We only had a few attempts on Brackenspore that first night before raid was called but I could tell he would be the first actual “Mythic” boss. As the second raid night began I was focused and ready to go, playing destruction, I was going to be key in killing the spore shooters. Brackenspore had vastly more health than the previous 2 bosses and was all about add management and keeping the creeping moss out of control. Yes the creeping moss, that mechanic with the flamethrower that most people just ignore was actually very important on mythic mode requiring 3 people to take care of the job.
We placed our 2 hunters and 1 balance druid on flamethrower duty, ranged dps would kill the sporeshooters, and melee dps was in charge of interrupting the Fungal Flesh-Eater add which was pretty much an instant wipe if his cast got off in our gear level at the time. Brackenspore was all about endurance, many first kills around the 9 minute mark with perfect execution the whole time. Can’t miss an interrupt, healers had to keep the blue mushrooms alive as long as possible and not pop any green mushrooms at the wrong time, the DPS check was rough, we had to kill add spawns the entire fight while keeping uptime on the boss himself. The mythic mechanics weren’t hard but for some reason our raiders just could not dodge exploding mushroom or a huge obvious super slow moving wave with a huge gap in the middle.
Sadly the biggest problem we had on Brackenspore was that our holy paladin and a couple of our melee dps were getting DDosed over and over causing wipe after wipe. We were still making great progress our first night on the boss and a kill was easily in reach if our players could stay online, by the end of night 3, after a heartbreaking 1% wipe we had to call it. I was upset, we were robbed by some nerds somewhere ddosing our players. The actual kill came within a few pulls of fixing the disconnection problems and it was bittersweet, I knew we should be higher. Brakenspore died, US rank 20.
Tectus, the Living Mountain.
Feeling good that our DC problem was behind us, we rode up to the 4th boss of the instance, Tectus. Tectus was probably one of the funnest bosses I had done in a long time, he was a very short fight that was complete chaos at the end. Most guilds killed him with only a few players left alive at the end. The only new mechanic introduced on mythic mode was Hollowed Shard of the Mountain, as well as letting an add cast was usually an instant wipe. The shard of the mountain just meant that when you killed a part of tectus, he would spawn a mirror of that add with 25% health remaining. Even though demonology was rather weak at the time, the sheer amount of AoE required made it one of the best specs for the fight.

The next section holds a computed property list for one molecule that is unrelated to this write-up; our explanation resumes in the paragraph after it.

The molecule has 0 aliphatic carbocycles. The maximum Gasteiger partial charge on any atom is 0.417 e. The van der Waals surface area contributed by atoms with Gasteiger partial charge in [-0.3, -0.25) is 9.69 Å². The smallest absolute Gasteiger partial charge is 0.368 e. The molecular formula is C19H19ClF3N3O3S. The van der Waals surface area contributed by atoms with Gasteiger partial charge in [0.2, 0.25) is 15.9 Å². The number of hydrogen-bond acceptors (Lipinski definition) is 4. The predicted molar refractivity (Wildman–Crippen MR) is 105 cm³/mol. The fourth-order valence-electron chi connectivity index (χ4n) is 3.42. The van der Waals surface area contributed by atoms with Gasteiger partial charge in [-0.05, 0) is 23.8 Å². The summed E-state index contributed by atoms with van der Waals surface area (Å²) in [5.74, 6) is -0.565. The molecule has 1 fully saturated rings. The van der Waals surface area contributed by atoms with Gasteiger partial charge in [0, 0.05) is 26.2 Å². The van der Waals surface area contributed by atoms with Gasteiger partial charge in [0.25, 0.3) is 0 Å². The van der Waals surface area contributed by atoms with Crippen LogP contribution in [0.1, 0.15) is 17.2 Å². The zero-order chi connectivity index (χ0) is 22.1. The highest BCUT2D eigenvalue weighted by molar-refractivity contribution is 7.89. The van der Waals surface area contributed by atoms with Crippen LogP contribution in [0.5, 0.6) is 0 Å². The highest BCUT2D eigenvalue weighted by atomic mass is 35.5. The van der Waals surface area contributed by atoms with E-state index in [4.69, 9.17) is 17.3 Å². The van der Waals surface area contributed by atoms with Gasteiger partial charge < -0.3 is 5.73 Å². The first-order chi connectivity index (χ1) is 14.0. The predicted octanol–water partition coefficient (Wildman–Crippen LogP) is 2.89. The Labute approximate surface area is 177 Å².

Tectus was about a 4 minute fight with the first 3 minutes being pretty similar to heroic mode, just take care of the adds at the correct time and don’t kite the crystal barrage into the raid, easier said than done for some of our raiders lol. The true mythic aspect was at the end, we decided to kill both Motes at the same time and just try to burn down the 10 add spawns before we all died. It took a few more tries than I would have liked, but we demolished Tectus much faster than we took on Brackenspore. Tectus was brought down US rank 16!
Ko’ragh might be one of the most interesting fights of the entire expansion, and was one of the first semi road blocks for many guilds fighting their way through Highmaul. Ko’ragh was especially tough for guilds without a huge roster, only 16 guilds in the entire country were on this boss at the time, so recruiting wasn’t a real option if we didn’t have the perfect comp. Ko’ragh has 2 phases, I’ll call them bubble phase and add phase, in his bubble phase, Ko’ragh has a shield that absorbs all magic damage until it is broken so only physical damage hurts the boss. Magic users can only put in boss damage when the boss recharges and gives out a massive shield. Once again, Demonology had a chance to shine, the new talent Demonbolt was up to bat this time around. Demonbolt was actually able to pierce the immunity bubble while having a felguard pet out to inflict even more physical damage, it was probably the perfect caster for the boss. I was also on ball catching duty, on mythic certain waves of Overflowing energy cause the players to be mind controlled, kind of an annoying job because I lost dps, but I knew I could handle it so i volunteered to make sure it was done correctly.